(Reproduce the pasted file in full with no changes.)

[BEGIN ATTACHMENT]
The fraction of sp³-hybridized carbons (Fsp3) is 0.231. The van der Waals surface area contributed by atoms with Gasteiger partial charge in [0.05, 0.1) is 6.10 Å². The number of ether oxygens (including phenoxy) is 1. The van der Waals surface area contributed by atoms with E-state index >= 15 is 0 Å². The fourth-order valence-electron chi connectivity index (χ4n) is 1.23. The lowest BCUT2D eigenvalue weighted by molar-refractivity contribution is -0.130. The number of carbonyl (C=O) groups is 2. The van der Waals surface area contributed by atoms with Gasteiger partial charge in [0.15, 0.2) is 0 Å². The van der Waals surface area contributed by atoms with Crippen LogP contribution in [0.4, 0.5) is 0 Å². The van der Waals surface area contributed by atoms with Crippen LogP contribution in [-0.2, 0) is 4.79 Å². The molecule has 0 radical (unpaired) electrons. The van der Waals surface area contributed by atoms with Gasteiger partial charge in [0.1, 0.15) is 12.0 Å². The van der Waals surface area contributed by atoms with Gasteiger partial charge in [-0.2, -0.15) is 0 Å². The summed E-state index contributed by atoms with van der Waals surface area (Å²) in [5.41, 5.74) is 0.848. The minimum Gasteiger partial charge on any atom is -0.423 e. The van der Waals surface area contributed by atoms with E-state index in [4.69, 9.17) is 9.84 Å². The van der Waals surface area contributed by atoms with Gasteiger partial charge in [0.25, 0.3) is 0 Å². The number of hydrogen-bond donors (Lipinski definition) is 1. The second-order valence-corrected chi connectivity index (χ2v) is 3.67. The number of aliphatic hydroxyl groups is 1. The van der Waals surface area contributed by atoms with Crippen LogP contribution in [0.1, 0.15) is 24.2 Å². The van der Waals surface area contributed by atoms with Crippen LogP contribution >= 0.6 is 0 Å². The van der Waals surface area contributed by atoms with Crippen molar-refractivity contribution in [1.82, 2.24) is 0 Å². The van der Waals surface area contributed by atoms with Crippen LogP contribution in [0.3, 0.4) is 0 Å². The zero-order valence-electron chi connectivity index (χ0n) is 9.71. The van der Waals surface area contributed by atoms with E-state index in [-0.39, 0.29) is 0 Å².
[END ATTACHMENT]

The fraction of sp³-hybridized carbons (Fsp3) is 0.231. The van der Waals surface area contributed by atoms with Gasteiger partial charge in [0.05, 0.1) is 6.10 Å². The number of ether oxygens (including phenoxy) is 1. The van der Waals surface area contributed by atoms with E-state index >= 15 is 0 Å². The fourth-order valence-electron chi connectivity index (χ4n) is 1.23. The lowest BCUT2D eigenvalue weighted by molar-refractivity contribution is -0.130. The number of carbonyl (C=O) groups is 2. The van der Waals surface area contributed by atoms with Gasteiger partial charge in [0.15, 0.2) is 0 Å². The van der Waals surface area contributed by atoms with Crippen LogP contribution in [0.4, 0.5) is 0 Å². The van der Waals surface area contributed by atoms with Crippen LogP contribution in [-0.2, 0) is 4.79 Å². The molecule has 0 radical (unpaired) electrons. The van der Waals surface area contributed by atoms with Gasteiger partial charge in [0.1, 0.15) is 12.0 Å². The van der Waals surface area contributed by atoms with Gasteiger partial charge in [-0.2, -0.15) is 0 Å². The summed E-state index contributed by atoms with van der Waals surface area (Å²) in [5.41, 5.74) is 0.848. The minimum Gasteiger partial charge on any atom is -0.423 e. The van der Waals surface area contributed by atoms with E-state index in [4.69, 9.17) is 9.84 Å². The van der Waals surface area contributed by atoms with Gasteiger partial charge in [0.25, 0.3) is 0 Å². The number of hydrogen-bond donors (Lipinski definition) is 1. The second-order valence-corrected chi connectivity index (χ2v) is 3.67. The number of aliphatic hydroxyl groups is 1. The van der Waals surface area contributed by atoms with Crippen LogP contribution in [0.1, 0.15) is 24.2 Å². The van der Waals surface area contributed by atoms with Crippen LogP contribution >= 0.6 is 0 Å². The van der Waals surface area contributed by atoms with Crippen molar-refractivity contribution in [1.82, 2.24) is 0 Å². The van der Waals surface area contributed by atoms with Crippen LogP contribution in [0.3, 0.4) is 0 Å². The zero-order valence-electron chi connectivity index (χ0n) is 9.71. The van der Waals surface area contributed by atoms with E-state index in [-0.39, 0.29) is 0 Å².